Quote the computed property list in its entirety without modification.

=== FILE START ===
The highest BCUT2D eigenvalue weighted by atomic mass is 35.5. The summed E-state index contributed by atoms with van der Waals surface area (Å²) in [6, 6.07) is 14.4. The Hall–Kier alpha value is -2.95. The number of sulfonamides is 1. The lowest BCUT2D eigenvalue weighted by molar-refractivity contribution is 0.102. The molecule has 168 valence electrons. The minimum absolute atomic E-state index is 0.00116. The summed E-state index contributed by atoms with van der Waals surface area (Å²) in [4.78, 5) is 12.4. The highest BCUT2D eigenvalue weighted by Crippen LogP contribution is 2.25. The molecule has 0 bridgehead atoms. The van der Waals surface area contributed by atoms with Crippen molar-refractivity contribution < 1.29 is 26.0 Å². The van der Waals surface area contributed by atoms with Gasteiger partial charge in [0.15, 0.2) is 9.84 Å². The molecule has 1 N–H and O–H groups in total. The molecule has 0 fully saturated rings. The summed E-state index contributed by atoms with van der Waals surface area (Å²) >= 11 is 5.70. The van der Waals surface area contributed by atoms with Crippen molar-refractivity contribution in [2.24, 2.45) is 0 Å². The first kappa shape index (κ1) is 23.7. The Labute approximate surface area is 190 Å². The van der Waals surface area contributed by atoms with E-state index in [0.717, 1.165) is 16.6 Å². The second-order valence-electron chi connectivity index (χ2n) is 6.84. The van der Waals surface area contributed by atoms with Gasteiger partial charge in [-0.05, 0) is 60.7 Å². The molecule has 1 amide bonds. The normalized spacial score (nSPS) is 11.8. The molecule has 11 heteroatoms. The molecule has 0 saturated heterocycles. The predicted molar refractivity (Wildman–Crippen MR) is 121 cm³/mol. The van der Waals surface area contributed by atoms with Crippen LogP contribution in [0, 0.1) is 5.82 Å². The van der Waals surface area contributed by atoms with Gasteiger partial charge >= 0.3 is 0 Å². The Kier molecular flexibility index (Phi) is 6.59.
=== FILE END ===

The highest BCUT2D eigenvalue weighted by atomic mass is 35.5. The summed E-state index contributed by atoms with van der Waals surface area (Å²) in [6, 6.07) is 14.4. The Hall–Kier alpha value is -2.95. The number of sulfonamides is 1. The lowest BCUT2D eigenvalue weighted by molar-refractivity contribution is 0.102. The molecule has 168 valence electrons. The minimum absolute atomic E-state index is 0.00116. The summed E-state index contributed by atoms with van der Waals surface area (Å²) in [4.78, 5) is 12.4. The highest BCUT2D eigenvalue weighted by Crippen LogP contribution is 2.25. The molecule has 0 bridgehead atoms. The van der Waals surface area contributed by atoms with Crippen molar-refractivity contribution < 1.29 is 26.0 Å². The van der Waals surface area contributed by atoms with Gasteiger partial charge in [0.15, 0.2) is 9.84 Å². The molecule has 1 N–H and O–H groups in total. The molecule has 0 fully saturated rings. The summed E-state index contributed by atoms with van der Waals surface area (Å²) >= 11 is 5.70. The van der Waals surface area contributed by atoms with Crippen molar-refractivity contribution in [2.24, 2.45) is 0 Å². The first kappa shape index (κ1) is 23.7. The Labute approximate surface area is 190 Å². The van der Waals surface area contributed by atoms with E-state index in [0.717, 1.165) is 16.6 Å². The second-order valence-electron chi connectivity index (χ2n) is 6.84. The van der Waals surface area contributed by atoms with Gasteiger partial charge in [-0.05, 0) is 60.7 Å². The molecule has 1 amide bonds. The normalized spacial score (nSPS) is 11.8. The molecule has 11 heteroatoms. The molecule has 0 saturated heterocycles. The predicted molar refractivity (Wildman–Crippen MR) is 121 cm³/mol. The van der Waals surface area contributed by atoms with Crippen LogP contribution in [0, 0.1) is 5.82 Å². The van der Waals surface area contributed by atoms with Gasteiger partial charge >= 0.3 is 0 Å². The Kier molecular flexibility index (Phi) is 6.59.